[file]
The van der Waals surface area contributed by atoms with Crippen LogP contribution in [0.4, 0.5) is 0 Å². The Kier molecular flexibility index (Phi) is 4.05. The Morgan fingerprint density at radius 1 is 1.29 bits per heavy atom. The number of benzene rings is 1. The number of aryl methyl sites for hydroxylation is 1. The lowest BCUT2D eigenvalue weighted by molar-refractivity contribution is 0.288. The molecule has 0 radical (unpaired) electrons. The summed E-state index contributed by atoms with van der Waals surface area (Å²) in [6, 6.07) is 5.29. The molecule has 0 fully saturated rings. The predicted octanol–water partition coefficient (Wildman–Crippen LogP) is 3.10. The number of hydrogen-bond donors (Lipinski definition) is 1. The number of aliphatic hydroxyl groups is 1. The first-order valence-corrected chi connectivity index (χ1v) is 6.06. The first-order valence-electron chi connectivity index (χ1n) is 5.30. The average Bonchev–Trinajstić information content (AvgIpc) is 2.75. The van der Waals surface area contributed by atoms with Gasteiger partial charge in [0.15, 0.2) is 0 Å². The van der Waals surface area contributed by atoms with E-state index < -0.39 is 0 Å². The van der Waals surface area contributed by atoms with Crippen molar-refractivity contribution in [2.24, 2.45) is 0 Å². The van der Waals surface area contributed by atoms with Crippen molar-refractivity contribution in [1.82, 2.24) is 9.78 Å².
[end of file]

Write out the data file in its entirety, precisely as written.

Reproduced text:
The van der Waals surface area contributed by atoms with Crippen LogP contribution in [0.4, 0.5) is 0 Å². The Kier molecular flexibility index (Phi) is 4.05. The Morgan fingerprint density at radius 1 is 1.29 bits per heavy atom. The number of benzene rings is 1. The number of aryl methyl sites for hydroxylation is 1. The lowest BCUT2D eigenvalue weighted by molar-refractivity contribution is 0.288. The molecule has 0 radical (unpaired) electrons. The summed E-state index contributed by atoms with van der Waals surface area (Å²) in [6, 6.07) is 5.29. The molecule has 0 fully saturated rings. The predicted octanol–water partition coefficient (Wildman–Crippen LogP) is 3.10. The number of hydrogen-bond donors (Lipinski definition) is 1. The number of aliphatic hydroxyl groups is 1. The first-order valence-corrected chi connectivity index (χ1v) is 6.06. The first-order valence-electron chi connectivity index (χ1n) is 5.30. The average Bonchev–Trinajstić information content (AvgIpc) is 2.75. The van der Waals surface area contributed by atoms with Gasteiger partial charge in [0.15, 0.2) is 0 Å². The van der Waals surface area contributed by atoms with E-state index < -0.39 is 0 Å². The van der Waals surface area contributed by atoms with Crippen molar-refractivity contribution in [2.24, 2.45) is 0 Å². The van der Waals surface area contributed by atoms with Crippen molar-refractivity contribution in [1.82, 2.24) is 9.78 Å².